The Second Circuit reversed, holding that plaintiffs had pled a plausible claim for violation of ERISA’s duty of prudence based on (1) the fiduciaries’ knowledge that the stock was inflated through accounting violations; (2) their power to disclose these accounting violations; and (3) their failure to promptly disclose the true value of the microelectronics division. Jander v. Ret. Plans Comm. of IBM, 910 F.3d 620, 628–31 (2d Cir. 2018). Ultimately, the Second Circuit held that if the fiduciaries knew that disclosure of the insider information was inevitable, then delaying this disclosure would cause more harm than good to the ESOP. Id. at 630.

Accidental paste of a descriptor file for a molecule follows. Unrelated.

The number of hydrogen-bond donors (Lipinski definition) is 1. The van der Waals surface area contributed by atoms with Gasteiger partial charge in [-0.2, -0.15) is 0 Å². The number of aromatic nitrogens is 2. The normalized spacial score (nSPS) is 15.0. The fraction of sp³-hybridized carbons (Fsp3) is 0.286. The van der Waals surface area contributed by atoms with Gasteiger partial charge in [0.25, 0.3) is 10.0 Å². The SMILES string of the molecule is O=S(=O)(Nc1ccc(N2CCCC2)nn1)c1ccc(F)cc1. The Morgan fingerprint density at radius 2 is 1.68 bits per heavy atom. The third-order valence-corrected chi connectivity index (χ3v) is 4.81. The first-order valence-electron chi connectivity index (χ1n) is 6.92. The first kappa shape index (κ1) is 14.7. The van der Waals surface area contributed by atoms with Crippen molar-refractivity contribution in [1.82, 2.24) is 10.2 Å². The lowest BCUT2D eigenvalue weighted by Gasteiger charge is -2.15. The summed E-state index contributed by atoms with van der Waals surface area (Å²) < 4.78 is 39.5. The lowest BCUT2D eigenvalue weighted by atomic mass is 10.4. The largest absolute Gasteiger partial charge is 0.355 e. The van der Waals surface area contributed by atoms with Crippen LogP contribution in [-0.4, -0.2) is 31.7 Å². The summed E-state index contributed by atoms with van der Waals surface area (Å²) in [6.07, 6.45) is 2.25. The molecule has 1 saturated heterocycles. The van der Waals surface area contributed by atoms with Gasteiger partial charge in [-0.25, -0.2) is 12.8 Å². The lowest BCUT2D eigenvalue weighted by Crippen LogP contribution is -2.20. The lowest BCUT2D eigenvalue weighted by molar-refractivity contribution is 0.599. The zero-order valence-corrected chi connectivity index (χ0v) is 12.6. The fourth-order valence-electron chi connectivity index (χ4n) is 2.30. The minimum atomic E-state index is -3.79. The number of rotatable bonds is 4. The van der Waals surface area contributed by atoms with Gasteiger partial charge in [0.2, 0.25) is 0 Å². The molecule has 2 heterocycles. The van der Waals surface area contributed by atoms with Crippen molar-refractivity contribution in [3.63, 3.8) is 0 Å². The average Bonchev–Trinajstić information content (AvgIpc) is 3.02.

In a per curiam decision issued on January 14, 2020, the Supreme Court declined to rule on the merits in Jander, and vacated and remanded the case for the Second Circuit to address two unresolved issues raised by the parties: (1) whether ERISA ever imposes a duty on a fiduciary for an ESOP to act on inside information, and (2) whether ERISA requires disclosures that are not otherwise required by the securities laws. 140 S. Ct. at 594–95. Justice Kagan (joined by Justice Ginsburg) and Justice Gorsuch issued concurring opinions, articulating differing views on how these questions should be resolved on remand. See id. at 595–96 (Kagan, J. concurring); id. at 596–97 (Gorsuch, J. concurring). On remand, the Second Circuit reinstated its original opinion, again reversing the district court’s decision. Jander v. Ret. Plans Comm. of IBM, 962 F.3d 85, 86 (2d Cir. 2020) (per curiam).